Thursday, June 15, 2006


Of the things I have written lately, the most fun were the things about Franco Alfano.

I wandered accidentally into a rare performance of his La Leggenda di Sakùntala in Rome. I compared the opera to parts of Puccini's Turandot, specifically the section before "Nessun dorma." I am still wondering if there is anything to this. Did Alfano write this, too? How influential was his friendship with Puccini toward the end of Puccini's life? How much did he know about Puccini's plans for Turandot? It sounds like a research project.

Then I found that Berio had recomposed the end of Turandot, undoing Alfano's work, and wrote a defense of Alfano.

In that piece I compared Alfano's vocal writing in Sakùntala with Wagner. It turns out that Alfano studied in Germany. In the first decades after the turn of the century the musical world was in a turmoil much like the turmoil that followed the death of Beethoven. What is one to do with the symphony after Beethoven? What is one to do with the opera after Wagner?

Far from being the art work of the future, post-Wagnerian opera did not follow in Wagner's footsteps. No one could do the same thing. Perhaps no one wanted to do what Wagner was doing. Hansel and Gretel is generally agreed to be the closest thing to a Wagnerian opera, and it can hardly be considered Wagnerian, can it? The only thing everyone agreed on was the death of any kind of recitative. And maybe subdivisions into arias. I maintain the opinion that they were generally faking this. Even Wagner knew that what he was writing was an aria even though the music didn't clearly cadence. Perhaps all agreed to eschew cadences except at the act ends.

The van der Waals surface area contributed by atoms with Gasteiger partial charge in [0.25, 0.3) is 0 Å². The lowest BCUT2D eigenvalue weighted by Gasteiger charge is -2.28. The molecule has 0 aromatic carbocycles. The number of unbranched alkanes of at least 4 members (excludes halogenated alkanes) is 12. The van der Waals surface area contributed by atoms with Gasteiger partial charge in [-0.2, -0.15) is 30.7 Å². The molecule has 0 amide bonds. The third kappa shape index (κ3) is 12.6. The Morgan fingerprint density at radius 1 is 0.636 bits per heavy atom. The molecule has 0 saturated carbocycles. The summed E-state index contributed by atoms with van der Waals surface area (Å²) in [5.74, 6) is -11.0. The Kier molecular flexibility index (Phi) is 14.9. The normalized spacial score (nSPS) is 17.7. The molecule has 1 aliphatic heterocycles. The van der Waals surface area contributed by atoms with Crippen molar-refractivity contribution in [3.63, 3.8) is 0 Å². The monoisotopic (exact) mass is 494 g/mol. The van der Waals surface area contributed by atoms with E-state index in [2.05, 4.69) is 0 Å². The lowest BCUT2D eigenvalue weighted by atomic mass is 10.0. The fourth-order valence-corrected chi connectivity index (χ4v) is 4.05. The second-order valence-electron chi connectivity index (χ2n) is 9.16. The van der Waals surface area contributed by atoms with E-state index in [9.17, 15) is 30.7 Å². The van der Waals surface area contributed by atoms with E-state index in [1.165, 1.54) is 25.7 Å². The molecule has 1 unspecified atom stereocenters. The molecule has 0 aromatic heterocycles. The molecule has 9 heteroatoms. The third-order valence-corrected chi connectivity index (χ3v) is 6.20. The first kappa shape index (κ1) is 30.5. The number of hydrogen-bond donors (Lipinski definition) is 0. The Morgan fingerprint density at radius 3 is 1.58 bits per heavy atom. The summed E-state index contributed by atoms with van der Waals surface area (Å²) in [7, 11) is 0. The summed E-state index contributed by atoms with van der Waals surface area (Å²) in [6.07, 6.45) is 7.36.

It is interesting to me that Alfano felt obligated to study composition in Germany. Perhaps this more than any other factor marks the reason for the end of Italian opera. For end it did. Did you know Berio writes operas? No really. Did you? That Italians would feel a need to imitate Germans is disturbing. Alfano returned from Germany with a post-romantic, sentimental marching band sort of technique, the sort of thing that histories of music like to pretend never happened.

Then I reviewed Cyrano de Bergerac at the Royal Opera. Surprisingly, it's in French. It is much more a real opera than Sakùntala but still cannot escape the Humperdinckization of opera.

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